How To Deal With Verbal Abuse?
Commonly referred to as bullying or reviling, verbal abuse is best defined as an ongoing emotional environment organized by an abusive party for the purpose of belittling a victim. The primary factor in the dynamic of verbal use is the aggressor’s low self-esteem or low regard for him or herself. As a result of this feeling, the abuser will attempt to place their victim in a position to form a warped sense of self—the attack is initiated to bring down the victim to the bully’s level.
Verbal abuse may be elicited to a person of any sexual orientation, race, gender, age, size or culture. Typically, verbal abuse attacks escalate into physical abuse; rarely does an instance of verbal use not intensify over time. After the initial verbal strike, a victim may fall into depression or a stress disorder.
Although verbal abuse is the most common form of abuse, the form of attack is generally not taken as seriously as other forms of abuse, primarily because there is no tangible sign or symptom of an attack. That being said, verbal abuse can be more detrimental to a victim’s health than physical assaults. If verbal abuse starts at a young age, it will contribute to the formation of codependency, borderline personality disorder and several other psychological disorders that may plague a person throughout their adult life.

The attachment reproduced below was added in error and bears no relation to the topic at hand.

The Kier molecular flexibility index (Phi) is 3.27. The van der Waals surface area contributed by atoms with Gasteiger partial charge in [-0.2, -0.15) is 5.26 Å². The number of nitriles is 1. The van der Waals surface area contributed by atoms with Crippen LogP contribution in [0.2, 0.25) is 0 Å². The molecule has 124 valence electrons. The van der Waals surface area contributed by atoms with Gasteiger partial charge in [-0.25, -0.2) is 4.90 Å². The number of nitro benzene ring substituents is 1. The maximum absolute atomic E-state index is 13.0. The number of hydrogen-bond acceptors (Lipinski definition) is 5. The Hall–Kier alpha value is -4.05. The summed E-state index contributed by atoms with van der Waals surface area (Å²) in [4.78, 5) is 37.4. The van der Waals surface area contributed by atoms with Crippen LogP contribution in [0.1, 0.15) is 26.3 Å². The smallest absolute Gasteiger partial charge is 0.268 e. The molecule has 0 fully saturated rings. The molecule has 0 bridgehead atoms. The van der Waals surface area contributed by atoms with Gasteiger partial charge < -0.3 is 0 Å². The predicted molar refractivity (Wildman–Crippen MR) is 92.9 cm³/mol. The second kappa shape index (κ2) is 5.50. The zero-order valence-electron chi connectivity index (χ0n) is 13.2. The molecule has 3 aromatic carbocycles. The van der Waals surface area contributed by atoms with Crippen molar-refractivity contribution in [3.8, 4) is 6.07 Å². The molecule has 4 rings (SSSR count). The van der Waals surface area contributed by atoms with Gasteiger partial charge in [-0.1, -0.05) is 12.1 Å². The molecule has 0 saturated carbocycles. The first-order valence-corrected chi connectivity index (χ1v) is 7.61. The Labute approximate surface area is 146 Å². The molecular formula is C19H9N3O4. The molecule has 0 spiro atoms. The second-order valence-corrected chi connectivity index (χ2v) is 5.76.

Verbal abuse includes the following actions: countering, discounting, attacks obfuscated with jokes, judging, criticizing, trivializing, undermining, name-calling, abusive anger, denial of abuse and threatening.
Characteristics of Verbal Abuse:
Verbal abuse, in all forms, perpetuates mental anguish and emotional pain. The attacks are often hyperboles; they are attacks on a victim’s physical appearance, beliefs, family, personality etc. Verbal abuse can exist in a number of forms; verbal abuse can exist in relationships between family members, spouses, lovers, friends, co-workers, students etc.
Regardless of the form, verbal abuse is delivered with the intention to degrade or belittle the victim. Although the attacks are not delivered physically, the sharpness of the words and the attached intent, can often lead to the formation of severe emotional problems.
Verbal abuse is also rarely a solitary attack; verbal abuse is incessant. The abuser’s goal is to disparage the victim until the individual is stripped of confidence and any resemblance of self-worth. Because the attacks are malicious and perpetual, it is necessary to mitigate or extinguish the relationship or source of the verbal attack.
How Do I Get Help If I’m A Victim of Verbal Abuse?
Victims of verbal abuse—those who are verbally attacked—must seek professional counsel or remove themselves from the damaging environment whenever possible. Staying in contact with a verbal aggressor is deleterious to a person’s well-being—all steps must be taken to change the situation.